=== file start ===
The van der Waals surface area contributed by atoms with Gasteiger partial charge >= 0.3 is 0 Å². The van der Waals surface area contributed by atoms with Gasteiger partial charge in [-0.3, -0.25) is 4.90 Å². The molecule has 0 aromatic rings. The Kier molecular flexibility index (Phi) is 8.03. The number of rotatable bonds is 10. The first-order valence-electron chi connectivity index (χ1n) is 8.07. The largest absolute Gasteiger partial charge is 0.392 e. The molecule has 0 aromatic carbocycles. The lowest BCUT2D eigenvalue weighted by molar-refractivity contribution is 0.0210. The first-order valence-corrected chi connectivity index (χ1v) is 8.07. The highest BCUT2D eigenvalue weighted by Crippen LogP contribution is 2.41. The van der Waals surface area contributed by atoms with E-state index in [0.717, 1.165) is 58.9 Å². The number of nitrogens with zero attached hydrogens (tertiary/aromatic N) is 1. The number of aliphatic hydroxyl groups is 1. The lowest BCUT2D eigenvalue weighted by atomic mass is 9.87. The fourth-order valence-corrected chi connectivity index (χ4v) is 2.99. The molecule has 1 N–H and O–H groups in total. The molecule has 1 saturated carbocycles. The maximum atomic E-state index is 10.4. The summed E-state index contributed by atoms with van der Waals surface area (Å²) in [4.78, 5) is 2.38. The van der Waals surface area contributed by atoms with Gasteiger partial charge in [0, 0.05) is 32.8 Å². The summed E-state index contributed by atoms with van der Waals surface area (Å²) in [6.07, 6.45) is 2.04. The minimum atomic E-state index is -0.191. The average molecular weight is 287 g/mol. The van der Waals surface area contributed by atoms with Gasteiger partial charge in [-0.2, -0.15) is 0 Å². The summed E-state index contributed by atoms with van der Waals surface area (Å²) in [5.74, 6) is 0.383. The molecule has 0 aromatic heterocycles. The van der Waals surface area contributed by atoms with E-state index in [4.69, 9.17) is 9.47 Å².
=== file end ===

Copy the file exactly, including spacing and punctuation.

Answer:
The van der Waals surface area contributed by atoms with Gasteiger partial charge >= 0.3 is 0 Å². The van der Waals surface area contributed by atoms with Gasteiger partial charge in [-0.3, -0.25) is 4.90 Å². The molecule has 0 aromatic rings. The Kier molecular flexibility index (Phi) is 8.03. The number of rotatable bonds is 10. The first-order valence-electron chi connectivity index (χ1n) is 8.07. The largest absolute Gasteiger partial charge is 0.392 e. The molecule has 0 aromatic carbocycles. The lowest BCUT2D eigenvalue weighted by molar-refractivity contribution is 0.0210. The first-order valence-corrected chi connectivity index (χ1v) is 8.07. The highest BCUT2D eigenvalue weighted by Crippen LogP contribution is 2.41. The van der Waals surface area contributed by atoms with E-state index in [0.717, 1.165) is 58.9 Å². The number of nitrogens with zero attached hydrogens (tertiary/aromatic N) is 1. The number of aliphatic hydroxyl groups is 1. The lowest BCUT2D eigenvalue weighted by atomic mass is 9.87. The fourth-order valence-corrected chi connectivity index (χ4v) is 2.99. The molecule has 1 N–H and O–H groups in total. The molecule has 1 saturated carbocycles. The maximum atomic E-state index is 10.4. The summed E-state index contributed by atoms with van der Waals surface area (Å²) in [4.78, 5) is 2.38. The van der Waals surface area contributed by atoms with Gasteiger partial charge in [0, 0.05) is 32.8 Å². The summed E-state index contributed by atoms with van der Waals surface area (Å²) in [6.07, 6.45) is 2.04. The minimum atomic E-state index is -0.191. The average molecular weight is 287 g/mol. The van der Waals surface area contributed by atoms with Gasteiger partial charge in [-0.2, -0.15) is 0 Å². The summed E-state index contributed by atoms with van der Waals surface area (Å²) in [5.74, 6) is 0.383. The molecule has 0 aromatic heterocycles. The van der Waals surface area contributed by atoms with E-state index in [4.69, 9.17) is 9.47 Å².